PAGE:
4. Extra Time To Accomplish Personal Goals
This is possibly the greatest benefit of a gap year. Sometimes we just do not have the time to accomplish our personal goals whether it is training to compete in a triathlon or starting a blog.
Pursuing some personal goals such as these is not only self-liberating but also another attractive addition to your medical school application. Often times pre-meds get so consumed in the cyclical grind of studying and test-taking that they forget to develop themselves and their personal lives. It is necessary to take time to become the person, and ultimately the doctor, you want to be.
5. A Quick Breather
Yeah, we’re pre-med students and we are generally hard-working, but there is nothing wrong with slowing down a little bit and enjoying the little things.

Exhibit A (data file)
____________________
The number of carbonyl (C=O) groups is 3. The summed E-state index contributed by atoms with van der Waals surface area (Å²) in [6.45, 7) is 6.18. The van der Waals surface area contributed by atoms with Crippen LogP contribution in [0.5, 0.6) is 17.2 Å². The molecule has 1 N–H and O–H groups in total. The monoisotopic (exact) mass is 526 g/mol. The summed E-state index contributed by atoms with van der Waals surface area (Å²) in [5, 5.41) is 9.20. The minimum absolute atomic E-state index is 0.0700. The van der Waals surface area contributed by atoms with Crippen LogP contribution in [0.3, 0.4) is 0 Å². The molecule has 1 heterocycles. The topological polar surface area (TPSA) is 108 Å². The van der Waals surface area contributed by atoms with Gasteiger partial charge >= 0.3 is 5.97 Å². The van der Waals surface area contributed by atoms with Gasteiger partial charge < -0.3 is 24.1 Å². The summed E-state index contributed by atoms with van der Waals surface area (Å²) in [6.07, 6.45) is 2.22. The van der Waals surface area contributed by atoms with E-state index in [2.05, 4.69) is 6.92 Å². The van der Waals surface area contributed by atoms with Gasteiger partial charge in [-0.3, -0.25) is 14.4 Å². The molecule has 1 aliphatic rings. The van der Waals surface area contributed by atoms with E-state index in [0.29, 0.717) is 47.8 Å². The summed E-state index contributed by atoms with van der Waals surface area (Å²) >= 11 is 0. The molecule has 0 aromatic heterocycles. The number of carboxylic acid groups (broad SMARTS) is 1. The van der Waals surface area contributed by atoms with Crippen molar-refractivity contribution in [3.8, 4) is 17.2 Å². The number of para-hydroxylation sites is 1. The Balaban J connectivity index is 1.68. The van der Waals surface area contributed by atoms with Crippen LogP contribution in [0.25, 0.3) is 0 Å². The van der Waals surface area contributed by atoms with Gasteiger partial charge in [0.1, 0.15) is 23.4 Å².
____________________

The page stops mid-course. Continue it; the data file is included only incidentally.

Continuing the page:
Once medical school starts you will be working your butt off, which will be awesome because it will be what you love, but you won’t have as much time for family and friends. A gap year is an opportunity to spend some more time with those around you.
6. A Transition From The College Mindset
I understand that this won’t apply to everyone — some people actually have a very structured schedule where they wake up early and go to sleep early. Lots of college students, however, have very sporadic schedules. Some people sleep in till 1PM to attend their first class and stay up till 3AM studying.
In general, college can very easily screw up any stability in one’s schedule with all the social and academic events. Gap years can help develop a more disciplined schedule through any sort of standard, full-time job. This will help for medical school because when you develop a habit of waking up early and going to sleep at a decent hour you will be better at staying on top of the rigorous course schedule without having to pull all-nighters.